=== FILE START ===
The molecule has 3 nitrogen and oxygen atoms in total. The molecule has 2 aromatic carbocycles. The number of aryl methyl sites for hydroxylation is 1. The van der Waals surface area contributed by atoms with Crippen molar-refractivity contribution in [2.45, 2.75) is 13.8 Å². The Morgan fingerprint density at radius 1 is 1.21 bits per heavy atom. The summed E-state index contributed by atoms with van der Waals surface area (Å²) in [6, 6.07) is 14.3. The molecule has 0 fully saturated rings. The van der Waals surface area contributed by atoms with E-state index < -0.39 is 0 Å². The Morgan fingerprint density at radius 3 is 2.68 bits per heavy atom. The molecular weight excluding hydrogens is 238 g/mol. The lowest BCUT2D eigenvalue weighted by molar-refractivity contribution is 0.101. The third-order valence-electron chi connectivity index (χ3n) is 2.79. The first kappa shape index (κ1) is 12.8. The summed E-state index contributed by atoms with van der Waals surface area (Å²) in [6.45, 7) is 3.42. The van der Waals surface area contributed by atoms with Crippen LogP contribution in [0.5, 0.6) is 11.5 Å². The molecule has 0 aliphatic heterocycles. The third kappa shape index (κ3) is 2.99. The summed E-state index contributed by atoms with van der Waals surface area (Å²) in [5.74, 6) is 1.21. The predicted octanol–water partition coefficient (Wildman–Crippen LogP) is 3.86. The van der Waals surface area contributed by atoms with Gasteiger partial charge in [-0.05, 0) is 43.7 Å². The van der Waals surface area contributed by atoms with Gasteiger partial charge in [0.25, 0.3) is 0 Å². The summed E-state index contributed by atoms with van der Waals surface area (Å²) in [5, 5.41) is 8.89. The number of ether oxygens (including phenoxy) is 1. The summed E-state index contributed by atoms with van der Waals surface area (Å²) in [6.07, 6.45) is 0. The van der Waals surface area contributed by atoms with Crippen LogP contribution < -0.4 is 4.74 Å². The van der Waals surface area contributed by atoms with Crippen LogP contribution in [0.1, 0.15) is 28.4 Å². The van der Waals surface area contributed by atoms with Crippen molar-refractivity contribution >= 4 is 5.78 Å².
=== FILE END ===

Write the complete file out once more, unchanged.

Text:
The molecule has 3 nitrogen and oxygen atoms in total. The molecule has 2 aromatic carbocycles. The number of aryl methyl sites for hydroxylation is 1. The van der Waals surface area contributed by atoms with Crippen molar-refractivity contribution in [2.45, 2.75) is 13.8 Å². The Morgan fingerprint density at radius 1 is 1.21 bits per heavy atom. The summed E-state index contributed by atoms with van der Waals surface area (Å²) in [6, 6.07) is 14.3. The molecule has 0 fully saturated rings. The van der Waals surface area contributed by atoms with E-state index < -0.39 is 0 Å². The Morgan fingerprint density at radius 3 is 2.68 bits per heavy atom. The molecular weight excluding hydrogens is 238 g/mol. The lowest BCUT2D eigenvalue weighted by molar-refractivity contribution is 0.101. The third-order valence-electron chi connectivity index (χ3n) is 2.79. The first kappa shape index (κ1) is 12.8. The summed E-state index contributed by atoms with van der Waals surface area (Å²) in [6.45, 7) is 3.42. The van der Waals surface area contributed by atoms with Crippen LogP contribution in [0.5, 0.6) is 11.5 Å². The molecule has 0 aliphatic heterocycles. The third kappa shape index (κ3) is 2.99. The summed E-state index contributed by atoms with van der Waals surface area (Å²) in [5.74, 6) is 1.21. The predicted octanol–water partition coefficient (Wildman–Crippen LogP) is 3.86. The van der Waals surface area contributed by atoms with Gasteiger partial charge in [-0.05, 0) is 43.7 Å². The van der Waals surface area contributed by atoms with Gasteiger partial charge in [0.25, 0.3) is 0 Å². The summed E-state index contributed by atoms with van der Waals surface area (Å²) in [5, 5.41) is 8.89. The number of ether oxygens (including phenoxy) is 1. The summed E-state index contributed by atoms with van der Waals surface area (Å²) in [6.07, 6.45) is 0. The van der Waals surface area contributed by atoms with Crippen LogP contribution < -0.4 is 4.74 Å². The van der Waals surface area contributed by atoms with Crippen LogP contribution in [0.1, 0.15) is 28.4 Å². The van der Waals surface area contributed by atoms with Crippen molar-refractivity contribution >= 4 is 5.78 Å².